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Friday, February 26, 2010

Weekly Trivia Files: #7 Questioning Authority, part 2

As I said earlier this week, I'm posting two trivia pieces this week to catch up for time lost last week dealing with computer problems, etc.  My computer is still having a lot of trouble, so I'm using a different one in the house to keep up with all of you.

I'll remind you again that I'm going through all of these argument fallacies to help you become a better debater for your Christian beliefs.  They may be from non-Christian sources, but I think they could strengthen the force of your testimony by preventing people from criticizing your presentation.

Biased or Incompetent Authority

Last time I spoke about citing authorities in unrelated fields to support your argument.  This time I'm talking about citing non-experts, or those whose testimonies are shaped by bias (not fact), to support an argument.  This boils down to citing someone's unsupported opinion (including personal opinion) as proof of what you are saying.

It's important to note that everyone's testimony contains some bias, and no one is completely unbiased, but a true authority on a subject has the factual knowledge to support a position, not just an opinion.

Example: (a statement a student made to one of my professors) "I don't know where you're getting your information, because my grandpa always said that the Bible was written in good 'ol King James English."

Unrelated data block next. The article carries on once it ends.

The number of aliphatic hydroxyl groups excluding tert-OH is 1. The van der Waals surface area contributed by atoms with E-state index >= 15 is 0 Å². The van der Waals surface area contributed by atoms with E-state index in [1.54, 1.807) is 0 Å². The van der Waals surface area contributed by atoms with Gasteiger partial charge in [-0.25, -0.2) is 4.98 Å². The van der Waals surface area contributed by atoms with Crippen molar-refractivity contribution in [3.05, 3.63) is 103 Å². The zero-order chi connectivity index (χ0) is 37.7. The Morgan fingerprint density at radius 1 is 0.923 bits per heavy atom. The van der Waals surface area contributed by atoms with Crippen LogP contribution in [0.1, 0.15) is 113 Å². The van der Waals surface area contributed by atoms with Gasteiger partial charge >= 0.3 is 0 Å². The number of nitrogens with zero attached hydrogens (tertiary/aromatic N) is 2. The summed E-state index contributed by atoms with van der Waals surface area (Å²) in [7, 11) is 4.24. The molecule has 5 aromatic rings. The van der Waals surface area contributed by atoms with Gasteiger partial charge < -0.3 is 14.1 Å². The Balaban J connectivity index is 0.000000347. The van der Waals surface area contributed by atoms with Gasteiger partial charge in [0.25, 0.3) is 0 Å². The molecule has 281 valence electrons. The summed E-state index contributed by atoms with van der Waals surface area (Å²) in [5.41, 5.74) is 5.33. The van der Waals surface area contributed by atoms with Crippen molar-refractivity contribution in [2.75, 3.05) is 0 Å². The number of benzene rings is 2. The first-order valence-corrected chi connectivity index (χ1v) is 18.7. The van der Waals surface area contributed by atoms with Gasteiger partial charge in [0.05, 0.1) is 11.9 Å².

Example 2: "Much time had been lost, and sailing had already become dangerous because by now it was after the Fast [Yom Kippur]. So Paul warned them, "Men, I can see that our voyage is going to be disastrous and bring great loss to ship and cargo, and to our own lives also."  But the centurion, instead of listening to what Paul said, followed the advice of the pilot and of the owner of the ship.  Since the harbor was unsuitable to winter in, the majority decided that we should sail on, hoping to reach Phoenix and winter there. This was a harbor in Crete, facing both southwest and northwest." (Acts 27: 9-12 NIV)

Example 2 needs more explanation: I was having some difficulty finding a clear example of this fallacy, since usually the bad authorities cited in the Bible are usually supposed to be experts in the subject they are discussing.  The dynamic in this passage is less obvious.  Here, the centurion has two advisers: (1) a prisoner who claims insight into the weather (either from God or experience; we don't know), and (2) a pilot who set sail at an unconventionally late time and really wants to get his cargo into a large harbor where he can sell it and winter over.  The unbiased adviser, Paul, has much less to gain, since he has nothing to sell and he may be going to his death in Rome, anyway.  The biased adviser, the pilot, either knows nothing about the weather in that region, or has chosen the monetary or personal benefits of making a large harbor over the risks to everyone's personal safety.   Apparently, the centurion took the pilot more seriously anyway, and used his statements to persuade the crowd to vote in favor of sailing on.

This particular fallacy tends to make the one who uses it look uninformed, since the world judges us by the company we keep.  If we cannot find a true authority who supports our topic, we need to reassess our point of view.   As Christians, the best authority we could cite would be the Bible, since others can judge that authority and test its truthfulness themselves.  It's not just my personal bias that makes me say so; the Bible has survived many tests, from archaeology to practical application.  Know it and use it wisely!